Our approach features (1) a rent rebate incentive program that gives renters a 3 percent rent rebate annually if they have secured basic banking services that enable them to pay their rent electronically every month; (2) an aggressive marketing and outreach program for housers that describes the program, recruits participants and creates opportunities for housers, other residents, and bank staff to explain the basics of banking services and their value; and (3) close working relationships with a banking partner to create an efficient and scalable mechanism that meets the needs of renters and housers alike.

In 2003, we partnered with U.S. Bank and the Low Income Housing Institute (LIHI), a leading Seattle-based nonprofit housing developer, to test this model with 25 residents. The success of the pilot led the Annie E. Casey Foundation and Citibank to expand its scope in 2004, targeting 100 residents in Miami at properties owned and managed by Greater Miami Neighborhoods (GMN), one of Florida’s leading nonprofit housing developers, and in Chicago at properties newly acquired by Mercy Housing.

The initial rollout in Miami demonstrated how well this approach can work. Citibank made staff available to explain banking basics and the rebate plan. On the first Saturday in April, as residents came into the management office to pay that month’s rent, Citibank and GMN staff were there to help them move from reliance on money orders to debit cards or even regularly scheduled online rent payments. Of the 40 residents who came in, 19 signed up for new accounts on the spot.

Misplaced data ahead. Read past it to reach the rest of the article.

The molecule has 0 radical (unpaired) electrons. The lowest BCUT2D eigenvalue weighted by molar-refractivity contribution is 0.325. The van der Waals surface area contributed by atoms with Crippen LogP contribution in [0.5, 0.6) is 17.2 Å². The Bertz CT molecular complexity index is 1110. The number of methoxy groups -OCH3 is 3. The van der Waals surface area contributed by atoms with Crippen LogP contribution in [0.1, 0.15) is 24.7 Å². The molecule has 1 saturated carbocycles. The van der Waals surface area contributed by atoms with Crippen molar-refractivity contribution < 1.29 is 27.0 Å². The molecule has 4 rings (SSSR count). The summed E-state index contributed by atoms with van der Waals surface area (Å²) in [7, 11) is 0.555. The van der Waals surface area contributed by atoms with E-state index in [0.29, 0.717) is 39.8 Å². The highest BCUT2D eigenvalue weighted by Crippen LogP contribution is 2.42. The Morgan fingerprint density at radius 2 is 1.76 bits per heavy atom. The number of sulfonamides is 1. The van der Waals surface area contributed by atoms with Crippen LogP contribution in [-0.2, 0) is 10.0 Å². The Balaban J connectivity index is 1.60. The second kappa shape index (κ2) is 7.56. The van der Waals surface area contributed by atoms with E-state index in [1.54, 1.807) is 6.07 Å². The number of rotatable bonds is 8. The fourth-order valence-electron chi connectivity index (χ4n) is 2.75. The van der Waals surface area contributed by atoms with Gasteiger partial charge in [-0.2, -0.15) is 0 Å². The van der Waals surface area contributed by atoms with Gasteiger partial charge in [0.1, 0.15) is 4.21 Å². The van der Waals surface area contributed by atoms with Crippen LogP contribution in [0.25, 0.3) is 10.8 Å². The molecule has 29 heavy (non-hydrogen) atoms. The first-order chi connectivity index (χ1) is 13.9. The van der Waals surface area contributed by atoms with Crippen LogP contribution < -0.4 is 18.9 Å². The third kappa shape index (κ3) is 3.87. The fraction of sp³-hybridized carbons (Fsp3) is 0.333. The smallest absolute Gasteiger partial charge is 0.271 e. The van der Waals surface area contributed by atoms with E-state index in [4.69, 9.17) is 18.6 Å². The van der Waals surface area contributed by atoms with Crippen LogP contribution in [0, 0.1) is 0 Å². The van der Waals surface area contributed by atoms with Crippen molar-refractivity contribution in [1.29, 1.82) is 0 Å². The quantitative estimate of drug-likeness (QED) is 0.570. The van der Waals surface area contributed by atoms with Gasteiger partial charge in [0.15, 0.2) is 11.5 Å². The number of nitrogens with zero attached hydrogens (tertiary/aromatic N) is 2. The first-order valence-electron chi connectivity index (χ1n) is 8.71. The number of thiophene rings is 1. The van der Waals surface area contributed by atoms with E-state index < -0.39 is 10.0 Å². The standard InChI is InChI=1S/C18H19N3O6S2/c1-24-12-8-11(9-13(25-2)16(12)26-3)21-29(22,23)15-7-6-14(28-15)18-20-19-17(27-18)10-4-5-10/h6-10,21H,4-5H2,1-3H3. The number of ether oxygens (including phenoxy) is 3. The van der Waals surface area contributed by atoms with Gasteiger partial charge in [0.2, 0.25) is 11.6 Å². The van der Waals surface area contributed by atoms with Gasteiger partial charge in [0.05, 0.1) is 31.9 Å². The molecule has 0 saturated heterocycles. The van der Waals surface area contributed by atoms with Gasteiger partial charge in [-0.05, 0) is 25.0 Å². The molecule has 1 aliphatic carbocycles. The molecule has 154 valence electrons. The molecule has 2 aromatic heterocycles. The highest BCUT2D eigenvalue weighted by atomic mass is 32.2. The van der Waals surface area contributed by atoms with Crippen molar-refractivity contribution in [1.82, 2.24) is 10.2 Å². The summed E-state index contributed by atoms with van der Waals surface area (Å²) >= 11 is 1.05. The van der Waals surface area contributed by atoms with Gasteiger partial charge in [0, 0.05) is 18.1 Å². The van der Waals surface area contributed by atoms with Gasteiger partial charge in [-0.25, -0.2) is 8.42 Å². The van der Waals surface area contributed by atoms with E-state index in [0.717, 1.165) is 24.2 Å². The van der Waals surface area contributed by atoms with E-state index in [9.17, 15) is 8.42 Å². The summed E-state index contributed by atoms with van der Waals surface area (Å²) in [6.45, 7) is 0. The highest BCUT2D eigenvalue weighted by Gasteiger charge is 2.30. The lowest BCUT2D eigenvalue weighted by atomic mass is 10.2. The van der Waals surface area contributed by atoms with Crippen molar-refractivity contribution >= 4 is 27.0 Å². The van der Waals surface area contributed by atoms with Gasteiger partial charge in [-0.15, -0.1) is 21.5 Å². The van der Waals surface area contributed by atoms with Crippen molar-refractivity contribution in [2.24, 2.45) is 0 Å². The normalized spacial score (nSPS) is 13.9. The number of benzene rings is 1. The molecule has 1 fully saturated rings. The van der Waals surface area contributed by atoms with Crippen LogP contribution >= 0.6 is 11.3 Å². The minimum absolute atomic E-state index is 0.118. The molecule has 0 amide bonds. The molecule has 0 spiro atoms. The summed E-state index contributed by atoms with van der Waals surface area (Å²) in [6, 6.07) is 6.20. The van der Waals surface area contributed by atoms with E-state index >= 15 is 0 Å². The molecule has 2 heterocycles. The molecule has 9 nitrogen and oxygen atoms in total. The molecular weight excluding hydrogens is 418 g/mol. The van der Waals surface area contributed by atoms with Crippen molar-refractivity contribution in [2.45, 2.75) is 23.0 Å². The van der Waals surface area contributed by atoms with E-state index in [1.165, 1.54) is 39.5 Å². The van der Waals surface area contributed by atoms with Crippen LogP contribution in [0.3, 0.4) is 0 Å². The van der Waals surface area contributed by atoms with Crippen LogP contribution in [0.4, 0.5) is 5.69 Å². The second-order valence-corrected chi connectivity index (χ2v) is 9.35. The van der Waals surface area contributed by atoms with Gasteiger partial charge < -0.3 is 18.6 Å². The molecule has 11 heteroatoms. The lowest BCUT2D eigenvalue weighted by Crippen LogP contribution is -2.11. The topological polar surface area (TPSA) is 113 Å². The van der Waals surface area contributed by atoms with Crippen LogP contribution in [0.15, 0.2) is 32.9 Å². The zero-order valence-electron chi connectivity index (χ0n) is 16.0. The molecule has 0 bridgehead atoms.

Citibank is installing a debit card ‘swipe’ at the office so people can simply bring their debit card in, just as they used to bring their blank money orders on rent payment day. We are demystifying the process, making it easier for people to pay rent and providing a 3 percent bonus to boot. Rent payment is less costly and burdensome for residents, more predictable and consistent for housers — and banks get new customers using cost-effective electronic services.

Computers within reach

No asset is more valued in low-income households than a home computer. Parents see a computer as essential for their children’s advancement, yet fear they can’t afford one. We found that renters would jump at the chance to buy a computer if they could do so for less than $25 per month, so we set out to create a loan product within this affordability range.

In 2003, working with City First Bank, N.A., a community bank in Washington, D.C., we developed a loan guarantee program that required purchasers to make a $100-200 down payment and execute a loan, not to exceed $400, that brought a new computer to their door. Monthly costs were below $25 if the loan was paid back within two years. By the end of the year, 50 loans had been made; 20 have since been paid in full, prior to the end of the loan term, and we have had only one default.